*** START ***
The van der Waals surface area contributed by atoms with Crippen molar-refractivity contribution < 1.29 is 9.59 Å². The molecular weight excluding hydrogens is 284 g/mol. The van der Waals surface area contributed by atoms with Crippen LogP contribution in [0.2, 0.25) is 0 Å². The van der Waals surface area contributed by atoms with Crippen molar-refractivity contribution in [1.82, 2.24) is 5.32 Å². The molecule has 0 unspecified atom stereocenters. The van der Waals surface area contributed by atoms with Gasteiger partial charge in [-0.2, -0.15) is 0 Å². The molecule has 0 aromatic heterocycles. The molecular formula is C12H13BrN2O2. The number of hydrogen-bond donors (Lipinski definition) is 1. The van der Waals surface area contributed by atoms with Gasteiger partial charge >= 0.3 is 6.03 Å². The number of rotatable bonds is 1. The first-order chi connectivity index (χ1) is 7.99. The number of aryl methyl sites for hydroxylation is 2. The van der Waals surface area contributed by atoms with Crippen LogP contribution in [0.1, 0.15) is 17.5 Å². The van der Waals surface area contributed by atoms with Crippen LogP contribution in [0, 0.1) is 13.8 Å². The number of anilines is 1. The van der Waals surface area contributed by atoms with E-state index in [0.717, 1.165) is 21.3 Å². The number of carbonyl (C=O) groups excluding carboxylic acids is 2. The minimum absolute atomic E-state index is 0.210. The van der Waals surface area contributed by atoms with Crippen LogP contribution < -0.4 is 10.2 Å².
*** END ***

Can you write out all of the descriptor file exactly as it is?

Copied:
The van der Waals surface area contributed by atoms with Crippen molar-refractivity contribution < 1.29 is 9.59 Å². The molecular weight excluding hydrogens is 284 g/mol. The van der Waals surface area contributed by atoms with Crippen LogP contribution in [0.2, 0.25) is 0 Å². The van der Waals surface area contributed by atoms with Crippen molar-refractivity contribution in [1.82, 2.24) is 5.32 Å². The molecule has 0 unspecified atom stereocenters. The van der Waals surface area contributed by atoms with Gasteiger partial charge in [-0.2, -0.15) is 0 Å². The molecule has 0 aromatic heterocycles. The molecular formula is C12H13BrN2O2. The number of hydrogen-bond donors (Lipinski definition) is 1. The van der Waals surface area contributed by atoms with Gasteiger partial charge >= 0.3 is 6.03 Å². The number of rotatable bonds is 1. The first-order chi connectivity index (χ1) is 7.99. The number of aryl methyl sites for hydroxylation is 2. The van der Waals surface area contributed by atoms with Crippen LogP contribution in [0.1, 0.15) is 17.5 Å². The van der Waals surface area contributed by atoms with Crippen LogP contribution in [0, 0.1) is 13.8 Å². The number of anilines is 1. The van der Waals surface area contributed by atoms with E-state index in [0.717, 1.165) is 21.3 Å². The number of carbonyl (C=O) groups excluding carboxylic acids is 2. The minimum absolute atomic E-state index is 0.210. The van der Waals surface area contributed by atoms with Crippen LogP contribution < -0.4 is 10.2 Å².